12. McDonald, A., Carney, C., and McGehee, D. Vehicle Owners' Experiences with and Reactions to Advanced Driver Assistance Systems. AAA Foundation for Traffic Safety, 2018.

13. Molloy, R. and Parasuraman, R. Monitoring an automated system for a single failure: Vigilance and task complexity effects. Human Factors 38 (1996), 311–322.

14. Norman, D.A. The 'problem' with automation: Inappropriate feedback and interaction, not 'over-automation'. Philosophical Transactions of the Royal Society B: Biological Sciences 327, 1241 (1990), 585–593.

15. Parasuraman, R. and Riley, V. Humans and automation: Use, misuse, disuse, abuse. Human Factors: The Journal of the Human Factors and Ergonomics Society 39, 2 (Feb. 1997), 230–253.

16. Sheridan, T.B. Comments on "Issues in Human-Automation Interaction Modeling: Presumptive Aspects of Frameworks of Types and Levels of Automation" by David B. Kaber. Journal of Cognitive Engineering and Decision Making 12, 1 (Jan. 2018), 25–28.

17. Sheridan, T.B. and Verplank, W.L. Human and Computer Control of Undersea Teleoperators. MIT Man-Machine Systems Laboratory, Cambridge, MA, 1978.

18. Wiener, E.L. and Curry, R.E. Flight-deck automation: Promises and problems. Ergonomics 23 (1980), 995–1011.

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Authors

Marc Canellas (marc.c.canellas@gmail.com) is the Vice-Chair of the IEEE-USA Artificial Intelligence and Autonomous Systems Policy Committee, and a Cybersecurity Service Scholar and Jacobson Business Scholar at the New York University School of Law in New York, NY, USA.

Rachel Haga (rachel.haga@gmail.com) is a member of the IEEE-USA Artificial Intelligence and Autonomous Systems Policy Committee, and a Data Scientist at Elicit Insights in New York, NY, USA.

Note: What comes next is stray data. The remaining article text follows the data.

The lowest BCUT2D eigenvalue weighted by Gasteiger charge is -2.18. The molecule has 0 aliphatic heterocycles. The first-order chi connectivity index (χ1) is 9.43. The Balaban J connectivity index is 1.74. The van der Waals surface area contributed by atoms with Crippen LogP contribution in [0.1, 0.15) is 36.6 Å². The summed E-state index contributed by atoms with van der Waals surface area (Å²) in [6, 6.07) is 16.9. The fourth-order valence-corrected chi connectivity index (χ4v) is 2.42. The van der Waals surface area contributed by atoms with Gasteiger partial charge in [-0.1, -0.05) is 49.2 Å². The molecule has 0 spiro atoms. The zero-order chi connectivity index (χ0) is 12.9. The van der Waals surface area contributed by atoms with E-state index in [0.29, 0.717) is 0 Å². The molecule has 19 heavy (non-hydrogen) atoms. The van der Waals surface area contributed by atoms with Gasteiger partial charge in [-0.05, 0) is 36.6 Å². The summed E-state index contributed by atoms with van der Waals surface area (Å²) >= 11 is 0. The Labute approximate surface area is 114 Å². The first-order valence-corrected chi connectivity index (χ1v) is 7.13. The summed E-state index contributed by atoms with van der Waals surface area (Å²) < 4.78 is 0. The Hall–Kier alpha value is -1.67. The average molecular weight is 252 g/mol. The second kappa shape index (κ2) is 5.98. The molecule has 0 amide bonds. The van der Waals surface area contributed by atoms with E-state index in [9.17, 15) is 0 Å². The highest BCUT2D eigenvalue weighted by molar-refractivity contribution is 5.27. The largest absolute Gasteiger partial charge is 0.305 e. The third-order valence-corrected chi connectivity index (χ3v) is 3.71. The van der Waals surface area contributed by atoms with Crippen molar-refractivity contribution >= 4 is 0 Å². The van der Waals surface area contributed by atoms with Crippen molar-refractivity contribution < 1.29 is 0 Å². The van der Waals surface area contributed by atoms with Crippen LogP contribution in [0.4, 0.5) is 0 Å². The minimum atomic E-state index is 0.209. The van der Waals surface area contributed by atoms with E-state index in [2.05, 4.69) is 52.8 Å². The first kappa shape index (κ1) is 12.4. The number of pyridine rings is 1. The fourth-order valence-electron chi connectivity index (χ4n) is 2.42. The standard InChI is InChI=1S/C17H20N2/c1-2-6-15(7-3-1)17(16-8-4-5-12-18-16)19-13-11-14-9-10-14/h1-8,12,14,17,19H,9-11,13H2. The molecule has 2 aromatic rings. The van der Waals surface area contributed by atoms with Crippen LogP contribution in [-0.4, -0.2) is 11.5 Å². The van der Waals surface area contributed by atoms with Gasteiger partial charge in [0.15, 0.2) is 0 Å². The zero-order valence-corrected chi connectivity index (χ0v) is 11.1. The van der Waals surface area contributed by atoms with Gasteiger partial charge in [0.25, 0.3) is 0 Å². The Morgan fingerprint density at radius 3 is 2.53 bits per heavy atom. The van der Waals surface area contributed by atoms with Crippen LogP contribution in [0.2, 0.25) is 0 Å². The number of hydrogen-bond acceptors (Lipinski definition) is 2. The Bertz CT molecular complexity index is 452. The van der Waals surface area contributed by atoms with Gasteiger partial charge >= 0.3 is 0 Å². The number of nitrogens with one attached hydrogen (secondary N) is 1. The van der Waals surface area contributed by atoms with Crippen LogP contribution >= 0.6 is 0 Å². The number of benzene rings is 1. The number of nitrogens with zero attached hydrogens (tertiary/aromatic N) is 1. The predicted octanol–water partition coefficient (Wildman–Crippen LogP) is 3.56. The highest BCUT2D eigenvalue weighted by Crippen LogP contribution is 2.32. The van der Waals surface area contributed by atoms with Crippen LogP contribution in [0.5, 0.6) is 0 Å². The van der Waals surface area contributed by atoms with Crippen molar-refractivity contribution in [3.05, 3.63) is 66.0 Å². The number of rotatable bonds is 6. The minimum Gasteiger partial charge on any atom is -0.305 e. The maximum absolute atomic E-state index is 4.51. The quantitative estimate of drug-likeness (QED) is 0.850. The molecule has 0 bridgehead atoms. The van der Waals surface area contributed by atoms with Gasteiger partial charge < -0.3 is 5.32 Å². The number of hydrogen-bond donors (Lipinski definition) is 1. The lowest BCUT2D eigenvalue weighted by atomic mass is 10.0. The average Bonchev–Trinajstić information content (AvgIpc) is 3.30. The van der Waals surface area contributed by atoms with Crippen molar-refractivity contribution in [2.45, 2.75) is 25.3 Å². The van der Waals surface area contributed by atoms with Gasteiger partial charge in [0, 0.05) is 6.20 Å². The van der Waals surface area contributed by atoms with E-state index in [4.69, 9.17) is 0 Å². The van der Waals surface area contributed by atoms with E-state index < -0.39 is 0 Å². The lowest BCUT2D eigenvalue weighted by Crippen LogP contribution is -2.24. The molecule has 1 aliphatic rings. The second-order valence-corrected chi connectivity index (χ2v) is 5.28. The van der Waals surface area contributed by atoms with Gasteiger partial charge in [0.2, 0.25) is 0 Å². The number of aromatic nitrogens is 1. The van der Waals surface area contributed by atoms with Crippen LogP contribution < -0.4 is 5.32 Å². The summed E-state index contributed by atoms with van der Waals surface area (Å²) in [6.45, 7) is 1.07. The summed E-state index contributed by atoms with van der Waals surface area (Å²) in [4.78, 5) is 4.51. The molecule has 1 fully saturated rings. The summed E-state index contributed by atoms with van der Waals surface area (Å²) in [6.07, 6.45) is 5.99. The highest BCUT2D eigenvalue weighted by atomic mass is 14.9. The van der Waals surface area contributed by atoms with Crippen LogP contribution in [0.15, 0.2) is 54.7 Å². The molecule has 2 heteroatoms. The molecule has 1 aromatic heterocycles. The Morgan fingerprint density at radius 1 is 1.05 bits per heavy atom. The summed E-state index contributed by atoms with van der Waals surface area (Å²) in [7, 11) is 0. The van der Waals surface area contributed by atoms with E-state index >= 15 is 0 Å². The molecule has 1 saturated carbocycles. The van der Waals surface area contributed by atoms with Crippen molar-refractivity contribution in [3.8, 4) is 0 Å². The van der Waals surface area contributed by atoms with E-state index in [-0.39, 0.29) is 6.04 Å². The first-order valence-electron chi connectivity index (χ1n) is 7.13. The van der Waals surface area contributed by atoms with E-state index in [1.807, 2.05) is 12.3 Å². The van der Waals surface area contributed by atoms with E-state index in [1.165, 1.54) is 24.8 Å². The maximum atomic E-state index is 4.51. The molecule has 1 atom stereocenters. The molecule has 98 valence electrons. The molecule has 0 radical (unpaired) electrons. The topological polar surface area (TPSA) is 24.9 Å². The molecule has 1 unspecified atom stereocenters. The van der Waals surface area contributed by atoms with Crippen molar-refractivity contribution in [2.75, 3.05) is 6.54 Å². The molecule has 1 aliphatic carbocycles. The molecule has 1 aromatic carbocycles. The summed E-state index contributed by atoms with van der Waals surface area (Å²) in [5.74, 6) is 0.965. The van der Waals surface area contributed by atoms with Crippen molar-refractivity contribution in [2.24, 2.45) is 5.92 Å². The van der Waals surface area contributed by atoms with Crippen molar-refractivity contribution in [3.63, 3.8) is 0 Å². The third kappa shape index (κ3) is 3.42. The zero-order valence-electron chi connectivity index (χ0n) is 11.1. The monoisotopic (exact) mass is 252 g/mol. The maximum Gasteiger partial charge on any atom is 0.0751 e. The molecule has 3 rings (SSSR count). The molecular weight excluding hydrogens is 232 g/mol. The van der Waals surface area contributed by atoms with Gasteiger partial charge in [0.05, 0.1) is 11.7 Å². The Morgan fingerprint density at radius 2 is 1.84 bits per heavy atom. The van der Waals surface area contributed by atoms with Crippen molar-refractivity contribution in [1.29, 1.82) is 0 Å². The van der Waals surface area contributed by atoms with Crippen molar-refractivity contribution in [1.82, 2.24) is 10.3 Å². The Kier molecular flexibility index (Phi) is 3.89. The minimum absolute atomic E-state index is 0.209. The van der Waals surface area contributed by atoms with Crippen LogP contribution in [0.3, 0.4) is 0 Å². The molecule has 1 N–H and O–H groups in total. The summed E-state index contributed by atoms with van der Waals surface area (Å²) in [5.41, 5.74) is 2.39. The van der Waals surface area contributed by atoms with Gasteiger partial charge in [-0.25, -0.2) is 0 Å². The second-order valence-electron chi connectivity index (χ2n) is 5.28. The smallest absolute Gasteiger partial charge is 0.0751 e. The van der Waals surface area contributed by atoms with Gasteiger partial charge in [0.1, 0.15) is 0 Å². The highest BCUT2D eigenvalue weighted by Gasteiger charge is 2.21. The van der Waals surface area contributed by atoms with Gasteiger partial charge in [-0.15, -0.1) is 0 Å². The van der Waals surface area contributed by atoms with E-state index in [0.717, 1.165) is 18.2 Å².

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Footnotes

a. See https://bloom.bg/2QSXGMY

b. See http://bit.ly/382qmsH

c. After fatal accidents in China and Florida in 2016, Tesla responded that "every time the Autopilot is engaged, the car reminds the driver to 'Always keep your hands on the wheel. Be prepared to take over at any time'" (http://bit.ly/2QWavpX). After a fatal accident in Arizona in March, 2018, Uber responded by installing new driver monitoring systems for detecting "inattentive behavior" (http://bit.ly/2RhoVzS). After the fourth fatal Tesla accident in Delray Beach, Florida, in 2019, Tesla responded that "when used properly by an attentive driver who is prepared to take control at all times, drivers supported by Autopilot are safer than those operating without assistance" (http://bit.ly/2uG3xMT).

d. For a thorough discussion of the problems of current single-dimensional LOA and how they can be modified to account for human capabilities and operational needs, see the special issue on Advancing Models of Human-Automation Interaction in the Journal of Cognitive Engineering and Decision Making (http://bit.ly/3a9rnRG).

e. Two notable stipulations in the SAE standard expand the number of vehicles states that the driver would be required to monitor. By definition, "Levels are assigned, rather than measured, and reflect the design intent for the driving automation system feature as defined by its manufacturer" (8.2, emphasis added). Even further, the standard states that a system levels are not fixed and can deliver multiple features at different levels under varying conditions (8.4).

f. A survey of 1,212 owners of automated vehicles revealed that the "prevalence of drivers' willingness to engage in other activities, look away from the roadway or rely on the technology to the exclusion of ordinary safe driving practices … may indicate lack of understanding or appreciation of the fact that these technologies are designed to assist the driver, and that the driver is still required to be attentive and in control of the vehicle at all times to ensure safety."12

For more on this topic, see Awad et al. on p. 48.